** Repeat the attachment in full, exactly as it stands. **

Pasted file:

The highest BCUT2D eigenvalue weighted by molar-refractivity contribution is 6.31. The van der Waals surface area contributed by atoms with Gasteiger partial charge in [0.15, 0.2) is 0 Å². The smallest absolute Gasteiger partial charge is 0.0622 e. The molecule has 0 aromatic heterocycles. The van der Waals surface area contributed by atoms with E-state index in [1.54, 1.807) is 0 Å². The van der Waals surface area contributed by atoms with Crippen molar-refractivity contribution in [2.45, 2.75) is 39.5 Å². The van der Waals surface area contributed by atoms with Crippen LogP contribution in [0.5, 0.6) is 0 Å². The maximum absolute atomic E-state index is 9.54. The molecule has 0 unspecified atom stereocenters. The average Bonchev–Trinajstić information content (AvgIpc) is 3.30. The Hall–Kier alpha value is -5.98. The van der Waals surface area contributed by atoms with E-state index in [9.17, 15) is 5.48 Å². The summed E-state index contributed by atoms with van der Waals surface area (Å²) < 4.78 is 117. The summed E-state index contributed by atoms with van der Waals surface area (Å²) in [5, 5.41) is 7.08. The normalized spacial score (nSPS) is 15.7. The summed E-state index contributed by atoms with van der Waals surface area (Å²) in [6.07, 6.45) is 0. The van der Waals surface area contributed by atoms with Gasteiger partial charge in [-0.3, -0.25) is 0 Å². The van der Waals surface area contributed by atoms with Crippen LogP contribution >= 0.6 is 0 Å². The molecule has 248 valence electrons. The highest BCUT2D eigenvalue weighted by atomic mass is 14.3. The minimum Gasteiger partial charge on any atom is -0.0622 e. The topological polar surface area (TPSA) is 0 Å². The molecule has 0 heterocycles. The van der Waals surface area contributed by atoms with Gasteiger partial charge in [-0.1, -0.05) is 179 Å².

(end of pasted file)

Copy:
The highest BCUT2D eigenvalue weighted by molar-refractivity contribution is 6.31. The van der Waals surface area contributed by atoms with Gasteiger partial charge in [0.15, 0.2) is 0 Å². The smallest absolute Gasteiger partial charge is 0.0622 e. The molecule has 0 aromatic heterocycles. The van der Waals surface area contributed by atoms with E-state index in [1.54, 1.807) is 0 Å². The van der Waals surface area contributed by atoms with Crippen molar-refractivity contribution in [2.45, 2.75) is 39.5 Å². The van der Waals surface area contributed by atoms with Crippen LogP contribution in [0.5, 0.6) is 0 Å². The maximum absolute atomic E-state index is 9.54. The molecule has 0 unspecified atom stereocenters. The average Bonchev–Trinajstić information content (AvgIpc) is 3.30. The Hall–Kier alpha value is -5.98. The van der Waals surface area contributed by atoms with E-state index in [9.17, 15) is 5.48 Å². The summed E-state index contributed by atoms with van der Waals surface area (Å²) < 4.78 is 117. The summed E-state index contributed by atoms with van der Waals surface area (Å²) in [5, 5.41) is 7.08. The normalized spacial score (nSPS) is 15.7. The summed E-state index contributed by atoms with van der Waals surface area (Å²) in [6.07, 6.45) is 0. The van der Waals surface area contributed by atoms with Gasteiger partial charge in [-0.3, -0.25) is 0 Å². The van der Waals surface area contributed by atoms with Crippen LogP contribution >= 0.6 is 0 Å². The molecule has 248 valence electrons. The highest BCUT2D eigenvalue weighted by atomic mass is 14.3. The minimum Gasteiger partial charge on any atom is -0.0622 e. The topological polar surface area (TPSA) is 0 Å². The molecule has 0 heterocycles. The van der Waals surface area contributed by atoms with Gasteiger partial charge in [-0.1, -0.05) is 179 Å².